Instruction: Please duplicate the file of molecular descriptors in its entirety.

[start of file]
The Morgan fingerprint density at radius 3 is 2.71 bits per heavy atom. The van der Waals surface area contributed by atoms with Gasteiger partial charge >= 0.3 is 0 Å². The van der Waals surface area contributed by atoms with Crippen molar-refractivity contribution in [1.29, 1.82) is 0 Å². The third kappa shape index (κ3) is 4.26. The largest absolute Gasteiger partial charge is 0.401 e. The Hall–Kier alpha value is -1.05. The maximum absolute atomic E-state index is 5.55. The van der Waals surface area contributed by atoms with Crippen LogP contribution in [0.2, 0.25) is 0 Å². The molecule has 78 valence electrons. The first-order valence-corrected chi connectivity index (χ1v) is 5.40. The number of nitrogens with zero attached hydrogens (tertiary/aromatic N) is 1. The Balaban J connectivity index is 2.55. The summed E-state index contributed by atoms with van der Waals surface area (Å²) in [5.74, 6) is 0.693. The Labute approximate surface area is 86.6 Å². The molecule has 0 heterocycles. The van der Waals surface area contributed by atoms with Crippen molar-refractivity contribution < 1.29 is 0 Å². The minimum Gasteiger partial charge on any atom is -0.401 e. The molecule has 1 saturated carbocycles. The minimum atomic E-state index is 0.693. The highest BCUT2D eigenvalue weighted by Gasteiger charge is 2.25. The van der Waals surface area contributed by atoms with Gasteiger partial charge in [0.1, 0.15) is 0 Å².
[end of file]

The Morgan fingerprint density at radius 3 is 2.71 bits per heavy atom. The van der Waals surface area contributed by atoms with Gasteiger partial charge >= 0.3 is 0 Å². The van der Waals surface area contributed by atoms with Crippen molar-refractivity contribution in [1.29, 1.82) is 0 Å². The third kappa shape index (κ3) is 4.26. The largest absolute Gasteiger partial charge is 0.401 e. The Hall–Kier alpha value is -1.05. The maximum absolute atomic E-state index is 5.55. The van der Waals surface area contributed by atoms with Crippen LogP contribution in [0.2, 0.25) is 0 Å². The molecule has 78 valence electrons. The first-order valence-corrected chi connectivity index (χ1v) is 5.40. The number of nitrogens with zero attached hydrogens (tertiary/aromatic N) is 1. The Balaban J connectivity index is 2.55. The summed E-state index contributed by atoms with van der Waals surface area (Å²) in [5.74, 6) is 0.693. The Labute approximate surface area is 86.6 Å². The molecule has 0 heterocycles. The van der Waals surface area contributed by atoms with Crippen molar-refractivity contribution < 1.29 is 0 Å². The minimum Gasteiger partial charge on any atom is -0.401 e. The molecule has 1 saturated carbocycles. The minimum atomic E-state index is 0.693. The highest BCUT2D eigenvalue weighted by Gasteiger charge is 2.25. The van der Waals surface area contributed by atoms with Gasteiger partial charge in [0.1, 0.15) is 0 Å².